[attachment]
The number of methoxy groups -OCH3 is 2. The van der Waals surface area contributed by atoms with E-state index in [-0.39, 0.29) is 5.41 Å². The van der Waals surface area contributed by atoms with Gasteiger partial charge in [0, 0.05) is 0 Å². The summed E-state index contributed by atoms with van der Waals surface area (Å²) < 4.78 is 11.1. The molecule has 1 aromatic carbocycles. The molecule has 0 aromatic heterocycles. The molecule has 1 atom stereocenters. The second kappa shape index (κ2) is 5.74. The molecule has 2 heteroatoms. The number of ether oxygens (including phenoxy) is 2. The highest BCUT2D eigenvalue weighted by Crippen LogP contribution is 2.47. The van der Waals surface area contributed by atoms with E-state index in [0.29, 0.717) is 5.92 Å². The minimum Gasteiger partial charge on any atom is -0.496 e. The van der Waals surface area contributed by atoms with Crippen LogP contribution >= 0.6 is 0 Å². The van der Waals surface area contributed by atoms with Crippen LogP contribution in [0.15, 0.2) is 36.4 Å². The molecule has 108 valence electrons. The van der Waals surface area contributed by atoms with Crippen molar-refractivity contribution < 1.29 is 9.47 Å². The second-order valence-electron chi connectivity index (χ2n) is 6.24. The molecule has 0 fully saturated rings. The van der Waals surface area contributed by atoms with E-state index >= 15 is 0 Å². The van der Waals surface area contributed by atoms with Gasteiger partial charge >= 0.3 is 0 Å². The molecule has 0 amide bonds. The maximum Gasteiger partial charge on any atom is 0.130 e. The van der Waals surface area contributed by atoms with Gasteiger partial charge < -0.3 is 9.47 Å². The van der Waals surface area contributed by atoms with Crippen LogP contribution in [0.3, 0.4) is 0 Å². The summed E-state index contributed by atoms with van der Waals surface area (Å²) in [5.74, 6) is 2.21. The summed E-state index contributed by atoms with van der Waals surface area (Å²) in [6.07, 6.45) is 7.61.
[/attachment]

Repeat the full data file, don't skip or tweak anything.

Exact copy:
The number of methoxy groups -OCH3 is 2. The van der Waals surface area contributed by atoms with E-state index in [-0.39, 0.29) is 5.41 Å². The van der Waals surface area contributed by atoms with Gasteiger partial charge in [0, 0.05) is 0 Å². The summed E-state index contributed by atoms with van der Waals surface area (Å²) < 4.78 is 11.1. The molecule has 1 aromatic carbocycles. The molecule has 0 aromatic heterocycles. The molecule has 1 atom stereocenters. The second kappa shape index (κ2) is 5.74. The molecule has 2 heteroatoms. The number of ether oxygens (including phenoxy) is 2. The highest BCUT2D eigenvalue weighted by Crippen LogP contribution is 2.47. The van der Waals surface area contributed by atoms with E-state index in [0.29, 0.717) is 5.92 Å². The minimum Gasteiger partial charge on any atom is -0.496 e. The van der Waals surface area contributed by atoms with Crippen LogP contribution >= 0.6 is 0 Å². The van der Waals surface area contributed by atoms with Crippen LogP contribution in [0.15, 0.2) is 36.4 Å². The molecule has 108 valence electrons. The van der Waals surface area contributed by atoms with Crippen molar-refractivity contribution < 1.29 is 9.47 Å². The second-order valence-electron chi connectivity index (χ2n) is 6.24. The molecule has 0 fully saturated rings. The van der Waals surface area contributed by atoms with E-state index >= 15 is 0 Å². The van der Waals surface area contributed by atoms with Gasteiger partial charge >= 0.3 is 0 Å². The molecule has 0 amide bonds. The maximum Gasteiger partial charge on any atom is 0.130 e. The van der Waals surface area contributed by atoms with Gasteiger partial charge < -0.3 is 9.47 Å². The van der Waals surface area contributed by atoms with Crippen LogP contribution in [0.3, 0.4) is 0 Å². The summed E-state index contributed by atoms with van der Waals surface area (Å²) in [5.74, 6) is 2.21. The summed E-state index contributed by atoms with van der Waals surface area (Å²) in [6.07, 6.45) is 7.61.